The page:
She affirmed a woman’s constitutional right to choose whether to end or continue a pregnancy, fully aware of the complex issues, strong beliefs, and countervailing arguments. She did not provide a fifth vote to overrule Roe. Instead, with Justices Kennedy and Souter, she co-authored the 1992 joint opinion in Casey affirming that “a State may not prohibit any woman from making the ultimate decision to terminate her pregnancy before viability” and it must include “exceptions for pregnancies which endanger the woman’s life or health” in any post-viability restrictions.

Justice O’Connor understood at her core what was at stake for women in affirming their constitutionally protected liberty to ultimately make this intimate, deeply personal decision guided by their own values, beliefs, conscience, and circumstances, not dictated by the state.

Fourth, Justice O’Connor respected and encouraged public service, which she understood broadly to include many different paths. While she especially valued government service at all levels, she also appreciated education as a vital form of service.

She developed “iCivics”, an interactive on-line education program to ensure that young people appreciate the importance of an independent judiciary in our constitutional system. She traveled widely, giving generously of her time to meet with students and civic groups and with judges around the world, to help strengthen the rule of law.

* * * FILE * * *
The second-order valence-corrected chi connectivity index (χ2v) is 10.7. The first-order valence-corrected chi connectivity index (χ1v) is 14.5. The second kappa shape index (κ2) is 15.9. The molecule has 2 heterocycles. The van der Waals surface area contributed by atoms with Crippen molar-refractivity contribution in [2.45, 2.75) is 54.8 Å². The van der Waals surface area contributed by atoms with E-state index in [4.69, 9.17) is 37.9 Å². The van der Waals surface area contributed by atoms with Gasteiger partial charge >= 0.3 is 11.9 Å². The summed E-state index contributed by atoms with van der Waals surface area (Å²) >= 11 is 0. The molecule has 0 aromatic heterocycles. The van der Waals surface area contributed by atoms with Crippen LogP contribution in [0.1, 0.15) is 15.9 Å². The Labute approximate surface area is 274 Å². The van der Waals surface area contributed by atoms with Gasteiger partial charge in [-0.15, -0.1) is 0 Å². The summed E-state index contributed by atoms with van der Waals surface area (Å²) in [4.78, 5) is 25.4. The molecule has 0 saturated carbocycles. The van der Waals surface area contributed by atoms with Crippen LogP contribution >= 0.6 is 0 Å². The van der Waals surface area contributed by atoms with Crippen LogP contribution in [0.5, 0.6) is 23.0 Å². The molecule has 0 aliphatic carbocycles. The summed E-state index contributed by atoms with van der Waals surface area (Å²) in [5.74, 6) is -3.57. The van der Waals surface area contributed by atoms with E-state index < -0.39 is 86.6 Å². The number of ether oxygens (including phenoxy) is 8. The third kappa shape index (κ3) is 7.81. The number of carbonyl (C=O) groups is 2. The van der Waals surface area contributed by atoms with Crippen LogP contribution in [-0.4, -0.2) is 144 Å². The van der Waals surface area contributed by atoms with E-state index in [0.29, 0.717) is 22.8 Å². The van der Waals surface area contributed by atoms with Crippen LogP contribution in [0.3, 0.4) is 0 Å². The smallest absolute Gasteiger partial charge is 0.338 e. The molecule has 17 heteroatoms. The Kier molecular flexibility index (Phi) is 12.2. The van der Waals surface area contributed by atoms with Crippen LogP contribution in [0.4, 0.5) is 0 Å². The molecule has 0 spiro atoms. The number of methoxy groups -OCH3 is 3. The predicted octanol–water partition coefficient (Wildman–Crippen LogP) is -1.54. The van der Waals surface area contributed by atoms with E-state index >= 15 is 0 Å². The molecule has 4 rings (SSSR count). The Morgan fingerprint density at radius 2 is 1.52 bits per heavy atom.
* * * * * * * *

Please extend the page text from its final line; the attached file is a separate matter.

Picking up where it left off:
Fifth, Justice O’Connor lived a well-balanced life, and she wanted the same for her clerks and our families. Deeply supportive, she was always interested in our children – whom she fondly called her “grand clerks.”

Few of us have her unbelievable energy, but we all experienced her encouragement to exercise, enjoy the great outdoors, and nurture our families while pursuing meaningful careers that contribute to the public good. Whether beating us at “nerf pong” in her chambers — or corralling us to museums, parks, or aerobics classes when we had overwhelming amounts of work to do — she always looked for ways to help us balance work with some fun.

Justice O’Connor was not perfect, nor perfectly consistent. None of us are. But she leaves us with a lot to think about. At a time of intense differences over the Court’s role, we have much to learn from this strong woman who considered opposing points of view with civility and respect, who cared deeply about the impact of the Court’s rulings on the fabric of our common civic life, and who was generally inclined to decide cases narrowly with humility and moderation.

She blazed an amazing trail and left a remarkable legacy, both on and off the bench. The wisdom, balance, and fair-mindedness she brought to her role as Supreme Court Justice and as a civic leader – along with her zest and forthrightness — will be sorely missed.

 Jane Stromseth is Francis Cabell Brown Professor of International Law at Georgetown University and served as a law clerk to Justice O’Connor.

Photo credit: Former US Supreme Court Justice Sandra Day O’Connor giving testimony before the Senate Judiciary Committee Full committee hearing on “Ensuring Judicial Independence Through Civics Education” on July 25, 2012 (Karen Bleier/AFP via Getty Images)